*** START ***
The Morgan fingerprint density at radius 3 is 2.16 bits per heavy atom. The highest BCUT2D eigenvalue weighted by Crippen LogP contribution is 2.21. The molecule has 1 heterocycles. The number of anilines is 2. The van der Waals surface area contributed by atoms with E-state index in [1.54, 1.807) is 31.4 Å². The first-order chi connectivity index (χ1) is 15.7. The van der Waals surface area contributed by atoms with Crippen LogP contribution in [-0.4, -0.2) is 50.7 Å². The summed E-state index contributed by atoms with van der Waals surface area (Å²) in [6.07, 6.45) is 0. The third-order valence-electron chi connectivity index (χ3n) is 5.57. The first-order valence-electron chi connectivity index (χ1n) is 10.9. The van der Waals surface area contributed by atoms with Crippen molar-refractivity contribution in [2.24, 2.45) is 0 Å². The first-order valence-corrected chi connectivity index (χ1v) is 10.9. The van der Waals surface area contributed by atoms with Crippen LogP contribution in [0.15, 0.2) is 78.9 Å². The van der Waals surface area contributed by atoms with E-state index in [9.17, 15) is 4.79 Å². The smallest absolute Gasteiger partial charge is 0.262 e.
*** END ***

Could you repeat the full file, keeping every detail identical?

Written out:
The Morgan fingerprint density at radius 3 is 2.16 bits per heavy atom. The highest BCUT2D eigenvalue weighted by Crippen LogP contribution is 2.21. The molecule has 1 heterocycles. The number of anilines is 2. The van der Waals surface area contributed by atoms with E-state index in [1.54, 1.807) is 31.4 Å². The first-order chi connectivity index (χ1) is 15.7. The van der Waals surface area contributed by atoms with Crippen LogP contribution in [-0.4, -0.2) is 50.7 Å². The summed E-state index contributed by atoms with van der Waals surface area (Å²) in [6.07, 6.45) is 0. The third-order valence-electron chi connectivity index (χ3n) is 5.57. The first-order valence-electron chi connectivity index (χ1n) is 10.9. The van der Waals surface area contributed by atoms with Crippen molar-refractivity contribution in [2.24, 2.45) is 0 Å². The first-order valence-corrected chi connectivity index (χ1v) is 10.9. The van der Waals surface area contributed by atoms with Crippen LogP contribution in [0.15, 0.2) is 78.9 Å². The van der Waals surface area contributed by atoms with E-state index in [9.17, 15) is 4.79 Å². The smallest absolute Gasteiger partial charge is 0.262 e.